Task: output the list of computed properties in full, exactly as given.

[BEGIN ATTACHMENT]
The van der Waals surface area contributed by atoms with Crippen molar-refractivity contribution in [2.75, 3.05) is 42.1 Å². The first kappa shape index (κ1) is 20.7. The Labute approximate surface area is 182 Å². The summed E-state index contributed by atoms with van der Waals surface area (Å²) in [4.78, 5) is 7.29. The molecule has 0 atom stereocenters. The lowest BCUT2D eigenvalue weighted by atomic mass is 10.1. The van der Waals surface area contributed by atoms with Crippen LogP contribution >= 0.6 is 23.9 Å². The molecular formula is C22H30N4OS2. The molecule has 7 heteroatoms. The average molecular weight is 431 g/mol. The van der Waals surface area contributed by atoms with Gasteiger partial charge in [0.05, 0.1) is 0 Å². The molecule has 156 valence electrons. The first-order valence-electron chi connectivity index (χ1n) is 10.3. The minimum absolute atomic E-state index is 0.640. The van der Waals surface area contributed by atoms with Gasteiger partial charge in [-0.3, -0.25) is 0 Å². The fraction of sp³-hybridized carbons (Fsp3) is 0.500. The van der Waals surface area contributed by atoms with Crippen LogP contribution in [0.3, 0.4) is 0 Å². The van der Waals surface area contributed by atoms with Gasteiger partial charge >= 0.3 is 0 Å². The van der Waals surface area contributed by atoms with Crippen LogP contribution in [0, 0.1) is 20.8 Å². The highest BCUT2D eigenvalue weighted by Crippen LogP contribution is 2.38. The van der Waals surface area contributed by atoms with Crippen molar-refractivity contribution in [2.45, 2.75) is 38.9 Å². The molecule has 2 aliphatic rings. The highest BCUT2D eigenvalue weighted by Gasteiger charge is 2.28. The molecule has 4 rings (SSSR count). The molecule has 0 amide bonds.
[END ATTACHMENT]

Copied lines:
The van der Waals surface area contributed by atoms with Crippen molar-refractivity contribution in [2.75, 3.05) is 42.1 Å². The first kappa shape index (κ1) is 20.7. The Labute approximate surface area is 182 Å². The summed E-state index contributed by atoms with van der Waals surface area (Å²) in [4.78, 5) is 7.29. The molecule has 0 atom stereocenters. The lowest BCUT2D eigenvalue weighted by atomic mass is 10.1. The van der Waals surface area contributed by atoms with Crippen LogP contribution >= 0.6 is 23.9 Å². The molecular formula is C22H30N4OS2. The molecule has 7 heteroatoms. The average molecular weight is 431 g/mol. The van der Waals surface area contributed by atoms with Gasteiger partial charge in [0.05, 0.1) is 0 Å². The molecule has 156 valence electrons. The first-order valence-electron chi connectivity index (χ1n) is 10.3. The minimum absolute atomic E-state index is 0.640. The van der Waals surface area contributed by atoms with Gasteiger partial charge in [-0.3, -0.25) is 0 Å². The fraction of sp³-hybridized carbons (Fsp3) is 0.500. The van der Waals surface area contributed by atoms with Crippen LogP contribution in [0.3, 0.4) is 0 Å². The van der Waals surface area contributed by atoms with Gasteiger partial charge >= 0.3 is 0 Å². The van der Waals surface area contributed by atoms with Crippen LogP contribution in [0, 0.1) is 20.8 Å². The highest BCUT2D eigenvalue weighted by Crippen LogP contribution is 2.38. The van der Waals surface area contributed by atoms with Crippen molar-refractivity contribution in [2.45, 2.75) is 38.9 Å². The molecule has 2 aliphatic rings. The highest BCUT2D eigenvalue weighted by Gasteiger charge is 2.28. The molecule has 4 rings (SSSR count). The molecule has 0 amide bonds.